Washington, D.C. – In a new, nationwide contest announced today, communities and software developers will compete to develop software applications (“apps”) that get personalized, actionable information to people least likely to take advantage of the digital revolution. The Apps for Communities Challenge is
part of the FCC’s and the John S. and James L. Knight Foundation’s efforts to foster digital inclusion and
promote broadband adoption. Details are posted at Appsforcommunities.challenge.gov.
Surrounded by Mayor Jean Quan of Oakland, Mayor Ed Lee of San Francisco and Mayor Chuck Reed of
San Jose, FCC Chairman Julius Genachowski announced the contest. “This challenge uses the power of
broadband and the ingenuity of creative thinkers across America to help advance our country’s broadband agenda,” said Chairman Genachowski. “I expect we’ll see great new apps that use public data to help people all over the country seize the broadband revolution and improve their access to jobs, health care and educational opportunities.”
“In the digital age, access to the Internet is fundamental to democracy. To the extent that a large portion of Americans have no broadband access, they can’t fully participate in this society and they also can’t become part of the demand that will drive further innovation. We are proud to partner with the FCC in an
effort to increase access to the Internet for all Americans and to entice them to actively use that access,” said Alberto Ibargüen, president and CEO of Knight Foundation. He added, “Contests can promote innovation in all sorts of unexpected ways. This particular challenge is designed to encourage and reward
people for solving local problems through technology. ‘Tech-for-engagement’ is in its infancy but holds
The Apps for Communities Challenge seeks to take advantage of the local, public information coming online – on topics from education to health care, child care, government services and jobs – and make it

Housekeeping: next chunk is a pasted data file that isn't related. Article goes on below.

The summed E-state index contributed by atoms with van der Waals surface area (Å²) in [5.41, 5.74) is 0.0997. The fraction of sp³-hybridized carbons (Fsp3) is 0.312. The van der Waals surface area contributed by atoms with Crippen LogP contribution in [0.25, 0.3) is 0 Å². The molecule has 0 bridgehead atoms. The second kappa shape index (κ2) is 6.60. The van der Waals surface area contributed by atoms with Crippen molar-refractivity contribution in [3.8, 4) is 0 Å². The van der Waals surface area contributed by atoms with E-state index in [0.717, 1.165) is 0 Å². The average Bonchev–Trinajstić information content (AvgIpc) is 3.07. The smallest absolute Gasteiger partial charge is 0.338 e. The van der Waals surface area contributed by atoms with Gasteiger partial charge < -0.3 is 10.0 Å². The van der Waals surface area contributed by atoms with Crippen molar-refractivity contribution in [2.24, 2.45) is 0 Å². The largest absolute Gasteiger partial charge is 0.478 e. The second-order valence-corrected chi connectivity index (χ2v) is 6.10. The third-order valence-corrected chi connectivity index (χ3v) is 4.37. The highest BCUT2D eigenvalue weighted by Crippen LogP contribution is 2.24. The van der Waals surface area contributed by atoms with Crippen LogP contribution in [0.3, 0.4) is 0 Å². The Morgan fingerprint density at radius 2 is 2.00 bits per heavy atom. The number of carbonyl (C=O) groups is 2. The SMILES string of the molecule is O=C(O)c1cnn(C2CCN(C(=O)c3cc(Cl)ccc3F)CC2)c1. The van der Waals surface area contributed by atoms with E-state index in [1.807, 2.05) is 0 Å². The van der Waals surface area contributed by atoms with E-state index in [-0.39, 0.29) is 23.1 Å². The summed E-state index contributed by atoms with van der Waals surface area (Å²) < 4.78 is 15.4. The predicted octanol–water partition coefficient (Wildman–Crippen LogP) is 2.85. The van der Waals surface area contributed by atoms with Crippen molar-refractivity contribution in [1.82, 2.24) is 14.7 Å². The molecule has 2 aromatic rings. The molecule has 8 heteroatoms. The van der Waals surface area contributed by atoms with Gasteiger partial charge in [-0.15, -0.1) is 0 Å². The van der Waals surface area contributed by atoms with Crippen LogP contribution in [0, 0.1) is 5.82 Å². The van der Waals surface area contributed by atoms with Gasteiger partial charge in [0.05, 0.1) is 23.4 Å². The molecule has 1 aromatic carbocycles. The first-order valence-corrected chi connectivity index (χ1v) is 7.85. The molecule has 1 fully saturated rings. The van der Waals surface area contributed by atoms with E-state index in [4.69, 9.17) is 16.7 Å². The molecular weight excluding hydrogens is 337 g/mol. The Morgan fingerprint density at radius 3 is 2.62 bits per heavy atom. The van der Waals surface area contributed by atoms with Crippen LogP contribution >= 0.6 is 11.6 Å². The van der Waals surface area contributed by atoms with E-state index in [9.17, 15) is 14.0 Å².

easily accessible to the public. Contestants will be asked to turn that information into content, apps and
services that expand people’s choices on critical issues. These apps could, for example, give people valuable information about their communities in an easily digestible graphic on their mobile devices; help seniors, immigrants, and others use tools such as Skype to communicate; allow consumers to choose a
health care provider; or deliver contract and seasonal job post alerts in English and Spanish via text message. Knight Foundation is offering $100,000 dollars in prizes, with additional prizes awarded to the best apps that reach and engage traditionally underserved communities—people with disabilities, seniors, and those
whose first language is not English.
The Apps for Communities Challenge is posted on Challenge.gov, a new website and digital platform where entrepreneurs, innovators and citizen solvers can compete for prizes by providing novel solutions to problems large and small.
For additional information, contact Ellen Satterwhite at email@example.com.
About the John S. and James L. Knight Foundation: The John S. and James L. Knight Foundation advances journalism in the digital age and invests in the vitality of communities where the Knight brothers owned newspapers. Knight Foundation focuses on projects that promote informed and engaged communities and lead to transformational change.
For more, visit www.knightfoundation.org.
For more news and information about the FCC please visit www.fcc.gov